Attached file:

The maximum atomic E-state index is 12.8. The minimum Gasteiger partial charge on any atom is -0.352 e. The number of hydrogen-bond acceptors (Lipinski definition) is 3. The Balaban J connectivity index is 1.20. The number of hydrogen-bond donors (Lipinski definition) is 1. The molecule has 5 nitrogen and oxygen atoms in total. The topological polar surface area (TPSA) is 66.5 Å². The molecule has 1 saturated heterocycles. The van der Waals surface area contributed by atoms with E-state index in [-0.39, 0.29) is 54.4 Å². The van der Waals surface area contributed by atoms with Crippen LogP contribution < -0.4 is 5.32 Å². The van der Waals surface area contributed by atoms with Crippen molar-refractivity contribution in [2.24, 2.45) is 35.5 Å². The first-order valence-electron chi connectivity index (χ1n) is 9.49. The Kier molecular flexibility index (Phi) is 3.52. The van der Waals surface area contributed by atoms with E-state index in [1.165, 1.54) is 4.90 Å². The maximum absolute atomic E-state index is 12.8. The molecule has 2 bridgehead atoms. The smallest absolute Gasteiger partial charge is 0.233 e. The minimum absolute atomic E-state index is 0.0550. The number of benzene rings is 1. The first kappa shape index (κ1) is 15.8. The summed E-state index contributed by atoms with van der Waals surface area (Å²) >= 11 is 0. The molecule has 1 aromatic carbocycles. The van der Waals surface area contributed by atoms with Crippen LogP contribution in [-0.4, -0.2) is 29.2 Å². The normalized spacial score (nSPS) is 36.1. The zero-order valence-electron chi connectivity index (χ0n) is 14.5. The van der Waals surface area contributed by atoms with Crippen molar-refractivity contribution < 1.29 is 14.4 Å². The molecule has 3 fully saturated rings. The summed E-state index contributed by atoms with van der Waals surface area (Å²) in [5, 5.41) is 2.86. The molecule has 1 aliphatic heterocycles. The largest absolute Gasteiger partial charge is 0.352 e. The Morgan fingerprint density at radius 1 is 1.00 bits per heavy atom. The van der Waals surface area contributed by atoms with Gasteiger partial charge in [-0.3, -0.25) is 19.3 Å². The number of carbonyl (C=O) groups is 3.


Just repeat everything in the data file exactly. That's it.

The maximum atomic E-state index is 12.8. The minimum Gasteiger partial charge on any atom is -0.352 e. The number of hydrogen-bond acceptors (Lipinski definition) is 3. The Balaban J connectivity index is 1.20. The number of hydrogen-bond donors (Lipinski definition) is 1. The molecule has 5 nitrogen and oxygen atoms in total. The topological polar surface area (TPSA) is 66.5 Å². The molecule has 1 saturated heterocycles. The van der Waals surface area contributed by atoms with E-state index in [-0.39, 0.29) is 54.4 Å². The van der Waals surface area contributed by atoms with Crippen LogP contribution < -0.4 is 5.32 Å². The van der Waals surface area contributed by atoms with Crippen molar-refractivity contribution in [2.24, 2.45) is 35.5 Å². The first-order valence-electron chi connectivity index (χ1n) is 9.49. The Kier molecular flexibility index (Phi) is 3.52. The van der Waals surface area contributed by atoms with E-state index in [1.165, 1.54) is 4.90 Å². The maximum absolute atomic E-state index is 12.8. The molecule has 2 bridgehead atoms. The smallest absolute Gasteiger partial charge is 0.233 e. The minimum absolute atomic E-state index is 0.0550. The number of benzene rings is 1. The first kappa shape index (κ1) is 15.8. The summed E-state index contributed by atoms with van der Waals surface area (Å²) >= 11 is 0. The molecule has 1 aromatic carbocycles. The van der Waals surface area contributed by atoms with Crippen LogP contribution in [-0.4, -0.2) is 29.2 Å². The normalized spacial score (nSPS) is 36.1. The zero-order valence-electron chi connectivity index (χ0n) is 14.5. The van der Waals surface area contributed by atoms with Crippen molar-refractivity contribution < 1.29 is 14.4 Å². The molecule has 3 fully saturated rings. The summed E-state index contributed by atoms with van der Waals surface area (Å²) in [5, 5.41) is 2.86. The molecule has 1 aliphatic heterocycles. The largest absolute Gasteiger partial charge is 0.352 e. The Morgan fingerprint density at radius 1 is 1.00 bits per heavy atom. The van der Waals surface area contributed by atoms with Gasteiger partial charge in [-0.3, -0.25) is 19.3 Å². The number of carbonyl (C=O) groups is 3.